This year promises to be especially busy for Liberty Media as the tight-lipped company and its chairman John Malone snap up and spin off companies at a dizzying pace.
Denver-based Liberty’s been doing that forever, walking the line between a holding company with a basket of assets and a media and entertainment conglom. Malone’s moves are usually dictated by whatever deal gets favorable tax treatment, which makes him something of an enigma to Hollywood. But he’s made investors rich and a fascinated Wall Street watches as he moves in on SiriusXM and Live Nation while preparing to unload Starz.
On Thursday, the FCC granted approval for a so-called “de jure” transfer of control of SiriusXM Satellite Radio to Liberty.
Liberty, which owns close to 50% of Sirius, said it expects to complete the transfer within 60 days. The news comes several days after Liberty boosted its stake in Live Nation to 26.4%, acquiring an additional 1.7 million shares from Irving Azoff, who resigned as chairman of the concert promotion and ticketing giant.
In August, Liberty announced plans to split off Starz into an independent publicly traded company.
Liberty’s other assets include the Atlanta Braves baseball team, TruePosition, Barnes & Noble, and minority equity investments in Time Warner and Viacom. Liberty Global,with cable assets around the world, and Liberty Interactive, which owns QVC, are part of the empire.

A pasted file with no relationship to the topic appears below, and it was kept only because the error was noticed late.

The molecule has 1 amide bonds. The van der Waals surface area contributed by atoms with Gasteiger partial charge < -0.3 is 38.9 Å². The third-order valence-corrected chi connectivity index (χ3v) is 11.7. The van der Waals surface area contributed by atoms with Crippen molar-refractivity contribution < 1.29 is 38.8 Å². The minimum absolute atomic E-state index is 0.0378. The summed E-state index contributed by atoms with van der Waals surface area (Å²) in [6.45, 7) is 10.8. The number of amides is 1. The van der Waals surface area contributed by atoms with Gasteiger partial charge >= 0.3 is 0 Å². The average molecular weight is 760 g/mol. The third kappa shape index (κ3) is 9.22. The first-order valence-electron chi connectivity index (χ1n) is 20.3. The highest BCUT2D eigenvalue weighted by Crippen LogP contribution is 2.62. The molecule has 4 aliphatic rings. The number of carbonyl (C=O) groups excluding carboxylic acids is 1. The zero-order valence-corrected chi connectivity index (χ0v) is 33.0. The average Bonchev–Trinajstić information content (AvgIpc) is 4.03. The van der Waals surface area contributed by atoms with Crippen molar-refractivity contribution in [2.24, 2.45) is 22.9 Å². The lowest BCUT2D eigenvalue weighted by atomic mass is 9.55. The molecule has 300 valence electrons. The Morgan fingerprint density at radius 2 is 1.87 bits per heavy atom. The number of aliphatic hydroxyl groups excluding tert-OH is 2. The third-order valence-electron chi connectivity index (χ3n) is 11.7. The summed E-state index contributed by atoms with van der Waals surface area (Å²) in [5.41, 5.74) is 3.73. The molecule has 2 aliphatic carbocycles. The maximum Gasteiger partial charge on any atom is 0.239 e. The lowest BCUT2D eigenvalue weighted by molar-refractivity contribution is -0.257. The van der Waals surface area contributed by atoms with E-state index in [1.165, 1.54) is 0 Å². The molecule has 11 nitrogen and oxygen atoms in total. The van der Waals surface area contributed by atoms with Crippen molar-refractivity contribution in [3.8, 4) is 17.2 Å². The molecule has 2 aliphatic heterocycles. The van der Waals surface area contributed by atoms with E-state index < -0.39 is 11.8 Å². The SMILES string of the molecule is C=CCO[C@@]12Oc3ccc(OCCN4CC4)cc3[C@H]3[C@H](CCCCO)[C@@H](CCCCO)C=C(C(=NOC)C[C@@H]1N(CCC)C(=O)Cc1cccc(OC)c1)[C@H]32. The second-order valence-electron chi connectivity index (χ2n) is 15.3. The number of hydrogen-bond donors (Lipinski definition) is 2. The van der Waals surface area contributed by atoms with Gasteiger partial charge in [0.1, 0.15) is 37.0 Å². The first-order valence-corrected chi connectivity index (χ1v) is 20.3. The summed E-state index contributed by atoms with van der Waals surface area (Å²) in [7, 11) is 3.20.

Liberty lent SiriusXM $500 million in 2009 to help it stave off bankruptcy in a deal that gave it 40% of the company. It continued to acquire shares. Malone fell out with Sirius’ chief executive Mel Karmazin last March when Liberty asked the FCC to grant it “de jure” control even though it did not own a majority of the stock.
Karmazin announced his resignation in October and left last month.
Malone may spin off Liberty’s stake in Sirius and execute what’s called a Reverse Morris Trust, distributing shares to stockholders while avoiding paying taxes on the split. Some pundits speculate that an even more complex transaction could involve combining Liberty’s stakes in Sirius and Live Nation and spinning that off. Liberty hasn’t committed but kept its options open.
The FCC ruling was announced after the market close and Sirius shares popped up by more than 3% in late trading.
Meanwhile, Live Nation’s Azoff, a powerful manager and longtime music exec, said he preferred being an entrepreneur and is taking a number of his longtime clients with him.
He’ll stay in the family, in a manner of speaking since he’s been named to the newly constituted board of Starz, which Liberty announced in August it would split into a separate company. It will be a likely acquisition target worth an estimated $3 billion, although there are few immediately obvious buyers.
Starz CEO Chris Albrecht has had some success with original series such as “Spartacus” but has still struggled to put Starz on the same pay TV plane as HBO and Showtime. The network took a hit last month when Netflix inked a landmark long-term output deal with Walt Disney that will replace the Mouse’s current pact with Starz starting with theatrical pics released in 2016.
“There is always the possibility somebody else could do better with the business than we can,” said Liberty CEO Greg Maffei said of the Starz spinoff at a recent media conference.